As more Unix systems are replaced with Linux, Unix administrators have to adjust their skills. While the two may...
look similar, there are some major differences.
Unlike a typical Unix operating system (OS) for servers, Linux is fundamentally open. In some cases, that developer-friendliness makes Linux appear as a disorganized OS, but this is offset by the additional opportunities that open source affords.
For the Linux beginner, here are five myths you'll hear about the server OS and why they're simply not true.
Linux myth 1: It's just like any other Unix server
It's true, Linux is related to Unix, but in the way that you are related to your grandparents: same blood, but a lot of different features. Linux administrators that come from Unix environments tend to get overwhelmed by the richness and speed of development on tools and features and wonder: "Why don't we just have one decent tool that does this?"
The answer is simple: because it's open source.
On your favorite Unix server platform, the OS vendor decides what's inside and picks the best tool. Linux is a compromise operating system, so it offers many tools to accomplish the same task. As a new Linux administrator, you'll pick tools from a vast amount of available resources.
Linux myth 2: All tools are structured the same
Due to the different origins of Linux tools and utilities, many aren't organized in the same way. For example, the ssh command offers a different method than the scp command for the same step. The ssh command lets a Linux administrator establish a secured remote connection, whereas scp copies a file over a secured channel. To specify which port the server should use, ssh relies on -p while scp goes with -P.
Linux beginners tend to get mad about that; why don't they just use the same option for the same functionality? The answer is simple: because of the different origins of both. The longer you work with Linux, the more examples you will find.
Linux myth 3: A functionality provided by the kernel always works
The Linux kernel is continuously under development. New features come out rapidly, and it's the community's responsibility to develop a tool or framework to work with these features. In many cases it happens; in some cases it doesn't. In Linux, you'll find a large list of attributes (for example, see man chattr, a command to change file attributes), of which many were never implemented.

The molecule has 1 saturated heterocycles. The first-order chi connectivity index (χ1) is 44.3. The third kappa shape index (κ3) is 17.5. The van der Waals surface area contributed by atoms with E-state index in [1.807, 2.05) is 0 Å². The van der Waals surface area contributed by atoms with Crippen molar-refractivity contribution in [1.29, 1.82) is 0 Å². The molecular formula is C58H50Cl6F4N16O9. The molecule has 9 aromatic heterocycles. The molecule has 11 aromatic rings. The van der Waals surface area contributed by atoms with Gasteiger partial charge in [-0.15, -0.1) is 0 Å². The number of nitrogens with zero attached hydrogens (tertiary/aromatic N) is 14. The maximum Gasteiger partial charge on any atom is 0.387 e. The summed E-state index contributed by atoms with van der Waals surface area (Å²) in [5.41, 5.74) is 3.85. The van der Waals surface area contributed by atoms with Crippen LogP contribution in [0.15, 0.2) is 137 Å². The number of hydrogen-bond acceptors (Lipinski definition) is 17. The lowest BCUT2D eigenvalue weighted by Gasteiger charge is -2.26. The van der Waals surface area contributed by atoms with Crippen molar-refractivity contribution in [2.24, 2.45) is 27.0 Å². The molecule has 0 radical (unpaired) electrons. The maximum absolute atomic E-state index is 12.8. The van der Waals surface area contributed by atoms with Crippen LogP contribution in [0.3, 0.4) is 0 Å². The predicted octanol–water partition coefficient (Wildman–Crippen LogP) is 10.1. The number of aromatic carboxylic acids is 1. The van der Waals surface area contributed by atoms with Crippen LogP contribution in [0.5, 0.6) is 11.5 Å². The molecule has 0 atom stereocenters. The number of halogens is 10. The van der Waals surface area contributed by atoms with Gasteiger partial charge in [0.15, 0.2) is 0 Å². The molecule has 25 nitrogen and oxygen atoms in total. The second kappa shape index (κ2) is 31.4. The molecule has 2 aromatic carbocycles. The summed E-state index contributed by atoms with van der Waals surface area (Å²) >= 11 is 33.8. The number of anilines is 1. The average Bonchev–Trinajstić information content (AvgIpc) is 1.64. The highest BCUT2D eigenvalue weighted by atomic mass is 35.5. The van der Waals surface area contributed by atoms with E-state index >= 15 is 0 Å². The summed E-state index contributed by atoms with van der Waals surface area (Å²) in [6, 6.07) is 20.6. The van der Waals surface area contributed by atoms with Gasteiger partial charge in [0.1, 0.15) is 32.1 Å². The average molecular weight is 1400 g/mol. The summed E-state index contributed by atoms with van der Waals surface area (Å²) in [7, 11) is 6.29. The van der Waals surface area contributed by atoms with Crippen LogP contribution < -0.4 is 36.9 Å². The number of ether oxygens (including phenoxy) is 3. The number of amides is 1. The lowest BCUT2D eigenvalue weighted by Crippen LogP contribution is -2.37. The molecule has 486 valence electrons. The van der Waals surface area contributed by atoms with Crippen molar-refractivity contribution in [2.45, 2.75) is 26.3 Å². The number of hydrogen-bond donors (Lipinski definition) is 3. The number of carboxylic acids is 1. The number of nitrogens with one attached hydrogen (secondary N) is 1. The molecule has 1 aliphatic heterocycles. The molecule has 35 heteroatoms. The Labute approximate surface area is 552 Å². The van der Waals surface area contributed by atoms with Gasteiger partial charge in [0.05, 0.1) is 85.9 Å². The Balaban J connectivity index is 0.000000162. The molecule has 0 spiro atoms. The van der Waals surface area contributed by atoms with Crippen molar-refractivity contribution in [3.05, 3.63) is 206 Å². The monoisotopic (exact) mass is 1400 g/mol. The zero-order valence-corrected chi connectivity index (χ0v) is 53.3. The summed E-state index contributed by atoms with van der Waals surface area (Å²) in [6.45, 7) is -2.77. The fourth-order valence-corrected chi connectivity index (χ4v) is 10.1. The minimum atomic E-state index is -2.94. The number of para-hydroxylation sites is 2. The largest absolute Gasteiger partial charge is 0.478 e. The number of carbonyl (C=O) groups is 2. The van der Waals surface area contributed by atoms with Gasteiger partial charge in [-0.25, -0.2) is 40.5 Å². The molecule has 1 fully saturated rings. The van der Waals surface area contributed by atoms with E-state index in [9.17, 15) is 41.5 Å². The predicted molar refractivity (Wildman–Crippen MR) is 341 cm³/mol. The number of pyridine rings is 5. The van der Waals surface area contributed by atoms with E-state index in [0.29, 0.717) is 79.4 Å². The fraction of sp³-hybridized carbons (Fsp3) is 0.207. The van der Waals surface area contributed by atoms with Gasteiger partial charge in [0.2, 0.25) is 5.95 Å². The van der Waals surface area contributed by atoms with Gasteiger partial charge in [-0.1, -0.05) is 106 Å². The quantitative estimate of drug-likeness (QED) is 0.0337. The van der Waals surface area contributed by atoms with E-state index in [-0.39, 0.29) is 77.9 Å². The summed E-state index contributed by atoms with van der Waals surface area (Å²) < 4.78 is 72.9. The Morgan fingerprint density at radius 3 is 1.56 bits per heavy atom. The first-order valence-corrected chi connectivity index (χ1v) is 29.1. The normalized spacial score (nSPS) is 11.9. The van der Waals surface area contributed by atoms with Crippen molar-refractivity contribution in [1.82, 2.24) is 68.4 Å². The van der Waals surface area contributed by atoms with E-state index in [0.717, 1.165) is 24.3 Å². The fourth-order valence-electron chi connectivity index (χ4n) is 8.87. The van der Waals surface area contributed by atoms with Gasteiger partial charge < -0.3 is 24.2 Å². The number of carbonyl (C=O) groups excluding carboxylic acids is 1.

Attributes are only one example of features that never made it to the daily reality of the system administrator. It's just one of the issues that come with an open source operating system, and a Linux newcomer has to deal with it as it transpires.
Linux myth 4: It isn't as powerful as Unix
I've never met a Unix admin who didn't think that Linux can be as powerful as Unix, and yet the myth persists. In fact, Linux is more powerful than most Unix platforms these days. Eighty percent of the world's supercomputers run Linux as their default operating system, which proves just how exciting the Linux kernel is.
The Linux kernel is so powerful because it is so accessible. For example, the /proc/sys file system gives direct access to hundreds of tunable elements. If that's not good enough, it's always possible to recompile the kernel to include new features.
Linux myth 5: It's a one-to-one replacement for Unix
A common mistake that Unix administrators make when migrating to Linux is that they treat the open source server as a replacement of their Unix server, and stop there.
Many Unix servers host mission-critical applications, from home-grown applications to SAP and Oracle. These apps run on Linux too, but the OS suits many other things.
Most of the servers on the Internet and most of the servers hosting the cloud run Linux. There's a whole new world of possibilities once you adopt it.
About the author:
Sander van Vugt is an independent trainer and consultant based in the Netherlands. He is an expert in Linux high availability, virtualization and performance. He has authored many books on Linux topics, including Beginning the Linux Command Line, Beginning Ubuntu LTS Server Administration and Pro Ubuntu Server Administration.